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J Physiol. 2004 Mar 16;555(Pt 3):627-35. Epub 2004 Jan 14.

Calcium-induced calcium release regulates action potential generation in guinea-pig sympathetic neurones.

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Department of Anatomy and Neurobiology, University of Vermont College of Medicine, Burlington, VT 05405, USA.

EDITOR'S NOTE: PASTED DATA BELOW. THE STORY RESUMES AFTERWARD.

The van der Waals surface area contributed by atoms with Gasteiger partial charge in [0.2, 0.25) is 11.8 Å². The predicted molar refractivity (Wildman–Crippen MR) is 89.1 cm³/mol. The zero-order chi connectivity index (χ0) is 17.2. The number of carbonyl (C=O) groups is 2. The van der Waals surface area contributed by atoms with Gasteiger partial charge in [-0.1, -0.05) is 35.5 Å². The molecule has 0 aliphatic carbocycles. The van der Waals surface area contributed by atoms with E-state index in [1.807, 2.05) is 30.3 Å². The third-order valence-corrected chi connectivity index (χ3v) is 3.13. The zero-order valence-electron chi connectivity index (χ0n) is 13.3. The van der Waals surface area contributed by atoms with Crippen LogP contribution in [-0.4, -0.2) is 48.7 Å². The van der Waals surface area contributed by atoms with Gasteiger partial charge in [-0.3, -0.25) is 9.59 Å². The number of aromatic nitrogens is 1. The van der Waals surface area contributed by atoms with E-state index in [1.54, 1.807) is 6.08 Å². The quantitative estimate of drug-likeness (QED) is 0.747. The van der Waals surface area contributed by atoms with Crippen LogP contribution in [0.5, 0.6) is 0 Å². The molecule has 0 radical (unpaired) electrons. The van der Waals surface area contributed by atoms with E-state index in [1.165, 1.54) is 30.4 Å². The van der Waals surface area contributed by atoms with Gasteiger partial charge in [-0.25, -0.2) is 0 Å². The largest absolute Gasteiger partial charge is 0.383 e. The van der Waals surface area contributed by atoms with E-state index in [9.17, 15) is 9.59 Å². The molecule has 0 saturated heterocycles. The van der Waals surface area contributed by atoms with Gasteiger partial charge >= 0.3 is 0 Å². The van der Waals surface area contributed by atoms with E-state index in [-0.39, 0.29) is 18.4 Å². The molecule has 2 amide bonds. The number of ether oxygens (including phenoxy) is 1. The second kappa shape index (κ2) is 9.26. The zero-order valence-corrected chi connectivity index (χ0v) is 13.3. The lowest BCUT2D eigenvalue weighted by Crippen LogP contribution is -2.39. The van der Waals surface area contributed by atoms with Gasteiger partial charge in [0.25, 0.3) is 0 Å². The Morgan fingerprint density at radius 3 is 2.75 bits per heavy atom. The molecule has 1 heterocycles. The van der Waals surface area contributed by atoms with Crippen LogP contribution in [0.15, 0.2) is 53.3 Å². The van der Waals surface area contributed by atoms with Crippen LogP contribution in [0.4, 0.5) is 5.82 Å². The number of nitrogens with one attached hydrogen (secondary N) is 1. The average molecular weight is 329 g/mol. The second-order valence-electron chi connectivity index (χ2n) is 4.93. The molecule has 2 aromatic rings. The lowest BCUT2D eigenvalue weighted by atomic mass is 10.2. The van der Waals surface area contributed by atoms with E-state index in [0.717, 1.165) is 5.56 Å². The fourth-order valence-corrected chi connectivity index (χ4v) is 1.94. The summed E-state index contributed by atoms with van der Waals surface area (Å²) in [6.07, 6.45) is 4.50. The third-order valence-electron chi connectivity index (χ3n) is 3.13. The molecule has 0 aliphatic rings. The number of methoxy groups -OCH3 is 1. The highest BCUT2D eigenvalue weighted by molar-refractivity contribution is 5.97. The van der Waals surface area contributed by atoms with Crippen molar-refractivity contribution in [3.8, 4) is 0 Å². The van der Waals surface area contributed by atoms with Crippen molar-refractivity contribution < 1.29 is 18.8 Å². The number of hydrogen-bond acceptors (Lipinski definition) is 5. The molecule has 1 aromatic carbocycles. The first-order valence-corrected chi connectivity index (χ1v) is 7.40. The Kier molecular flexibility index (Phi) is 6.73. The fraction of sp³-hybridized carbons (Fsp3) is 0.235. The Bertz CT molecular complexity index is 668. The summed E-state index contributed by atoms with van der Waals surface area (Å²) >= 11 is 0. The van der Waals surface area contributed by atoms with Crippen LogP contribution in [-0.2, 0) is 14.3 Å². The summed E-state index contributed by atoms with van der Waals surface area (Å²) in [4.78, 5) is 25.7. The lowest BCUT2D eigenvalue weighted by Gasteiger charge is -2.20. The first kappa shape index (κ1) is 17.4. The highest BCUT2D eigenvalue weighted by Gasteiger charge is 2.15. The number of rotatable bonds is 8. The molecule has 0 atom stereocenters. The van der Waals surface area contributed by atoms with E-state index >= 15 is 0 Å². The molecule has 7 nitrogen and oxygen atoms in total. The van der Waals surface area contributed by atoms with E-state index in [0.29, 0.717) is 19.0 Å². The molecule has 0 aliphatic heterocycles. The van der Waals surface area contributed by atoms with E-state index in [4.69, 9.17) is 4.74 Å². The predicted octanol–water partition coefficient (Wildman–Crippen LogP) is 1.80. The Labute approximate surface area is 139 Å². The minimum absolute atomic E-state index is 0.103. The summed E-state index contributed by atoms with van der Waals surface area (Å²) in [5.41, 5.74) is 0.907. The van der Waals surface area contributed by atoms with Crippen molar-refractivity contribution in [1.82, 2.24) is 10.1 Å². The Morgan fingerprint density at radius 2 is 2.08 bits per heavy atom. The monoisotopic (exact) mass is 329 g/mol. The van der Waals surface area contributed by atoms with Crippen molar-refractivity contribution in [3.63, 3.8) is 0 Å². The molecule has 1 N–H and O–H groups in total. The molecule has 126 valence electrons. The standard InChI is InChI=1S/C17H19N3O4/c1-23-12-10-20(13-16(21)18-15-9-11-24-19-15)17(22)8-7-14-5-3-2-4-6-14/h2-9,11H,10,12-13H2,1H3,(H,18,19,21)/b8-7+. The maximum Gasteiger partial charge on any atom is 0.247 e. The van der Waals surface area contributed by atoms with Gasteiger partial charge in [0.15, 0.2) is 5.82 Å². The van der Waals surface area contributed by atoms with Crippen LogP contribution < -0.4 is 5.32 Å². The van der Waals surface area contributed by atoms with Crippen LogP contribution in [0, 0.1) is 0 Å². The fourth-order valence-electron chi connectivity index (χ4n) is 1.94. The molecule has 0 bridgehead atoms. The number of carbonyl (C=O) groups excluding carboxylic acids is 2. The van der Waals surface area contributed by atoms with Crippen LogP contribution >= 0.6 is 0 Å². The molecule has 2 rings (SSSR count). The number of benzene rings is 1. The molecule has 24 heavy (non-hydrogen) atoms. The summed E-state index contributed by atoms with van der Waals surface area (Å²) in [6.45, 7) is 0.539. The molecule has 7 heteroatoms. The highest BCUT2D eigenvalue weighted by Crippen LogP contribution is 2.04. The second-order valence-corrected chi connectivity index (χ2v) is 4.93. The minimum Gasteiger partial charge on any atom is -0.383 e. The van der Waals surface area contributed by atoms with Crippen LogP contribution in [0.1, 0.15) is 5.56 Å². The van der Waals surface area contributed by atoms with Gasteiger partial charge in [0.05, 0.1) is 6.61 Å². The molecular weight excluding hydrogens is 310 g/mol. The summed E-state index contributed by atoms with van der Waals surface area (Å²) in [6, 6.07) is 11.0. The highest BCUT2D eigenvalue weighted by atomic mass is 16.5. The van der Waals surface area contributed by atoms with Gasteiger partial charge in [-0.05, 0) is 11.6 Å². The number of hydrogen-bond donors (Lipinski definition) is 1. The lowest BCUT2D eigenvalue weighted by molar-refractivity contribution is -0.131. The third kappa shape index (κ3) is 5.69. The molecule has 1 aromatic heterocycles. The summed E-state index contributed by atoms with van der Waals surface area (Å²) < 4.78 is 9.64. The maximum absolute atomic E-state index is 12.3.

Experiments were done using guinea-pig sympathetic neurones dissociated from the stellate ganglia to establish whether calcium-induced calcium release (CICR) modulated action potential (AP) generation in mammalian neurones. Using measurements of intracellular calcium ([Ca(2+)](i)) with the Ca(2+)-sensitive dye fluo-3, we demonstrated that 10 mM caffeine activated ryanodine receptors and caused a rise in [Ca(2+)](i) in both Ca(2+)-containing and Ca(2+)-deficient solutions. We also demonstrated that combined treatment with caffeine and 1 microm thapsigargin or caffeine and 20 microm ryanodine blocked subsequent caffeine-induced elevations of [Ca(2+)](i). Treatment with thapsigargin, ryanodine or 200 microM Cd(2+) to disrupt CICR decreased the latency to AP generation during 400 ms depolarizing current ramps using the perforated patch whole cell patch clamp in current clamp mode. Treatment with 500 microM tetraethylammonium also decreased the latency to AP generation during depolarizing current ramps in control cells, but not in cells pretreated with thapsigargin to deplete internal Ca(2+) stores. In summary, we propose that an outward current, carried at least in part through BK channels, is activated by CICR at membrane voltages approaching the threshold for AP initiation and that this current opposed depolarizing current ramps applied to guinea-pig sympathetic stellate neurones.

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